Except for the stories, of course.

Always the stories.

It feels like they have always been a part of me. In fact, along with “The Monkey” (which was collected in SKELETON CREW), the 20 short stories that comprise NIGHT SHIFT are as responsible for my becoming a writer as anything else from my past.

I read em, I loved em, and I immediately wanted to write stories just like em; stories that would make other readers feel the same way I did.

It didn’t take long for me to realize that that was easier hoped for than done. And that’s part of the beauty of these 20 stories. They are deceptively simple tales. Nothing fancy.¬†Nothing pretentious.

They don’t pretend to be anything other than what they are: just good (or, in some cases, great) character-driven stories that are crisp and well written and, mostly, very scary.

I’ll do my best here to recount my initial feelings about each of the 20 tales (beware of spoilers): » Read more

Revisiting Rage by Richard Chizmar

THAT WAS THEN…

Rage by Richard BachmanMy road to reading RAGE has been a long and twisting one.

Stephen King started writing RAGE (originally titled GETTING IT ON) in 1966, when he was a senior in high school. At some point, he stuffed the unfinished novel in a box, and it wasn’t until 1971 that he took the manuscript out and finished it. It was eventually published six years later, in 1977, under the now-famous pseudonym of Richard Bachman.

But by 1985, the entire world — including a college sophomore by the name of Rich Chizmar — knew that Richard Bachman was actually Stephen King (writing in a bad mood).

But, even armed with this new knowledge, I didn’t read RAGE until four or five years ago for the first time. If anyone is counting, that’s a full 25 years after I first discovered that RAGE was a King book.

So, why the long delay? I had read everything else King had written (with the exception of two novels, which hundreds of you have now guessed at; all incorrectly! Yes, this tickles me), but I had never bothered with RAGE.

To be honest, I had picked it up a couple times and started reading it; but it just didn’t click for me, and both times, I ended up putting the book down with intentions to revisit it later.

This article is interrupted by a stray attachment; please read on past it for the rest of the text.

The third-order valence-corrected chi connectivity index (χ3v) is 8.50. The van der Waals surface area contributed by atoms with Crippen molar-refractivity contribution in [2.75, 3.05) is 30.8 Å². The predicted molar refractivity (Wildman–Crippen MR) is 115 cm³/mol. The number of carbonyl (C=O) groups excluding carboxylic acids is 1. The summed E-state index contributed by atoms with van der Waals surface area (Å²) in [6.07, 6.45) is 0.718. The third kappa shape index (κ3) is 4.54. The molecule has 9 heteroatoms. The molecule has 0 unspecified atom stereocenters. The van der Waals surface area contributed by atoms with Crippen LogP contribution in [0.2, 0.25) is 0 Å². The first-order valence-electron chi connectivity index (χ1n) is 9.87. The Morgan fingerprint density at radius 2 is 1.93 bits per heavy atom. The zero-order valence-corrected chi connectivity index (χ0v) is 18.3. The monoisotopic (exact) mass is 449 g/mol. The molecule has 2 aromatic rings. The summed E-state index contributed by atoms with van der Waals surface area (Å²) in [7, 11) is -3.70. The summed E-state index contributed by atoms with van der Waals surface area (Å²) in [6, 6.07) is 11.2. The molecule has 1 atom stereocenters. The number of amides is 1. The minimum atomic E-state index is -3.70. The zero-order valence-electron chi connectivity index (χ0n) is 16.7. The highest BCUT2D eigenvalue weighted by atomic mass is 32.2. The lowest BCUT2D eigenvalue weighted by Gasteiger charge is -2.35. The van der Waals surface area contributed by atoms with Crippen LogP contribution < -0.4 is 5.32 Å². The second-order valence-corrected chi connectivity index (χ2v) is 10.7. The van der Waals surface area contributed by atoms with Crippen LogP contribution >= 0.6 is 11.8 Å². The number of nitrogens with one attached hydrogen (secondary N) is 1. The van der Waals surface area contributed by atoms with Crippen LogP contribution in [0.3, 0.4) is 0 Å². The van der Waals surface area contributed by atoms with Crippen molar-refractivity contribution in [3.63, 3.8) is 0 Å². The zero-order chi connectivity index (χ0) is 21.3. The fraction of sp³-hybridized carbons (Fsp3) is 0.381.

And then later somehow turned into 25 years. » Read more

Revisiting The Shining by Richard Chizmar

THAT WAS THEN…

The ShiningTHE SHINING was the second Stephen King novel I ever read, and when I look back at that experience there is one crystal clear memory that surfaces above all the others: this book is almost too scary.

Let me explain. I was sixteen at the time. The son of a strict, but loving father and a doting mother. Baby brother to four older siblings. A mostly normal teenager who just happened to see and hear and feel things a little deeper (okay, a lot deeper) than most of my friends. I already knew I wanted to be a writer one day, and somewhere deep in my subconscious, I think I also knew that writing would one day be my salvation. The same way that books were my escape from the real world, I somehow knew that writing would be my way to understand and cope with that real world. » Read more

Revisiting ‘Salem’s Lot by Richard Chizmar

THAT WAS THEN…

'Salem's Lot Paperback‘SALEM’S LOT was the first Stephen King novel I ever read.

I carried the paperback (with the bright red drop of blood dripping from the embossed black fang) everywhere I went. I’d picked it up used at — where else? — Carol’s Used Bookstore in good old downtown Edgewood, and by the time I was finished reading it, the cover was torn off and missing and most of the pages were dog-earred. I still have that copy today.

I was fifteen years old when I discovered ‘SALEM’S LOT. It was shortly after I’d read “The Monkey,” along with the rest of my tenth grade English class, and I was itching to try a full-length Stephen King book. I remember starting the novel on a school day. In the middle of class. My History teacher was not amused. Neither were my parents, a few days later, when I tried to sneak in a couple chapters during Sunday church service. » Read more

Carrie: The Curious Case of George Chizmar by Richard Chizmar

On page 82 of the first edition hardcover edition of CARRIE, we are introduced to a character by the name of George Chizmar:

“George Chizmar, Ewen’s most artistic student, had done a small chalk sketch of gondolas on a canal at sunset and a gondolier in a huge straw fedora leaning against the tiller as a gorgeous panoply of pinks and reds and oranges stained both sky and water.”

I remember being stunned, and more than a little pleased, the first time I read that sentence. I had never before seen my last name (trust me, it’s not a common one) in any work of fiction, so for it to appear in my favorite author’s debut novel was quite a thrill.

Of course, it also led to many years of inevitable questions: did Stephen King name Ewen’s most artistic student after you, Rich? Did he know your father? Your uncle? » Read more

Revisiting Carrie by Richard Chizmar

THAT WAS THEN…

So, I sit down a couple weeks ago and write my introduction to Stephen King Revisited and I go on and on about how King’s books carry so many personal memories for me — where I was when I first read them, who I was, what I was thinking — and now it comes time to discuss the very first King book, CARRIE, and I realize…ummmm, my memory of this one isn’t quite so clear, folks.

Great way to start this journey, huh?

But it actually makes sense when I think about it.

CARRIE was originally published in April 1974. I was eight years old at the time and busy fishing and collecting baseball cards and playing whiffle ball in the side yard with my friends. My only exposure to horror at that early age were comic books and the Saturday afternoon Creature Double Features on television. » Read more